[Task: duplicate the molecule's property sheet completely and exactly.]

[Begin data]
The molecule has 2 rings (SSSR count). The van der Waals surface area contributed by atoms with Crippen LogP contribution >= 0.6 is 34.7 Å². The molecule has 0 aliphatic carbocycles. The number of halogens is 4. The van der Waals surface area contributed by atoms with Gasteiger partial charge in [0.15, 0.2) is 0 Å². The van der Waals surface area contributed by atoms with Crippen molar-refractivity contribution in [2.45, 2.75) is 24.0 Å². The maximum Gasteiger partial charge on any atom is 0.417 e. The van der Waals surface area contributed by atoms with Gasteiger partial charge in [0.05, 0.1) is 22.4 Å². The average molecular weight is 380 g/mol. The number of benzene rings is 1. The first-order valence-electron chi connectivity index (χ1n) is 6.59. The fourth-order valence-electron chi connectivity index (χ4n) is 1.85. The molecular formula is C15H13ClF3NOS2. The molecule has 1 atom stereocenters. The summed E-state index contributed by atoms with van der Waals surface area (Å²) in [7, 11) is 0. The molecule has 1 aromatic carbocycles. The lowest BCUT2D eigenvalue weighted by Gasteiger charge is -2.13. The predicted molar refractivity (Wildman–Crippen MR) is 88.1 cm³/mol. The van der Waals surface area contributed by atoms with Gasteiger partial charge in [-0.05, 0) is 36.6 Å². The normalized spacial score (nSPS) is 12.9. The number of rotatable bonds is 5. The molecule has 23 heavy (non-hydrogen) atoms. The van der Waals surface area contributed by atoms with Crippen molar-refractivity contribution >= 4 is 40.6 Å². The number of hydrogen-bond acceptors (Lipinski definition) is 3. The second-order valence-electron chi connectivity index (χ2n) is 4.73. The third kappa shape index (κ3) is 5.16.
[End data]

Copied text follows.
The molecule has 2 rings (SSSR count). The van der Waals surface area contributed by atoms with Crippen LogP contribution >= 0.6 is 34.7 Å². The molecule has 0 aliphatic carbocycles. The number of halogens is 4. The van der Waals surface area contributed by atoms with Gasteiger partial charge in [0.15, 0.2) is 0 Å². The van der Waals surface area contributed by atoms with Crippen molar-refractivity contribution in [2.45, 2.75) is 24.0 Å². The maximum Gasteiger partial charge on any atom is 0.417 e. The van der Waals surface area contributed by atoms with Gasteiger partial charge in [0.05, 0.1) is 22.4 Å². The average molecular weight is 380 g/mol. The number of benzene rings is 1. The first-order valence-electron chi connectivity index (χ1n) is 6.59. The fourth-order valence-electron chi connectivity index (χ4n) is 1.85. The molecular formula is C15H13ClF3NOS2. The molecule has 1 atom stereocenters. The summed E-state index contributed by atoms with van der Waals surface area (Å²) in [7, 11) is 0. The molecule has 1 aromatic carbocycles. The lowest BCUT2D eigenvalue weighted by Gasteiger charge is -2.13. The predicted molar refractivity (Wildman–Crippen MR) is 88.1 cm³/mol. The van der Waals surface area contributed by atoms with Gasteiger partial charge in [-0.05, 0) is 36.6 Å². The normalized spacial score (nSPS) is 12.9. The number of rotatable bonds is 5. The molecule has 23 heavy (non-hydrogen) atoms. The van der Waals surface area contributed by atoms with Crippen molar-refractivity contribution >= 4 is 40.6 Å². The number of hydrogen-bond acceptors (Lipinski definition) is 3. The second-order valence-electron chi connectivity index (χ2n) is 4.73. The third kappa shape index (κ3) is 5.16.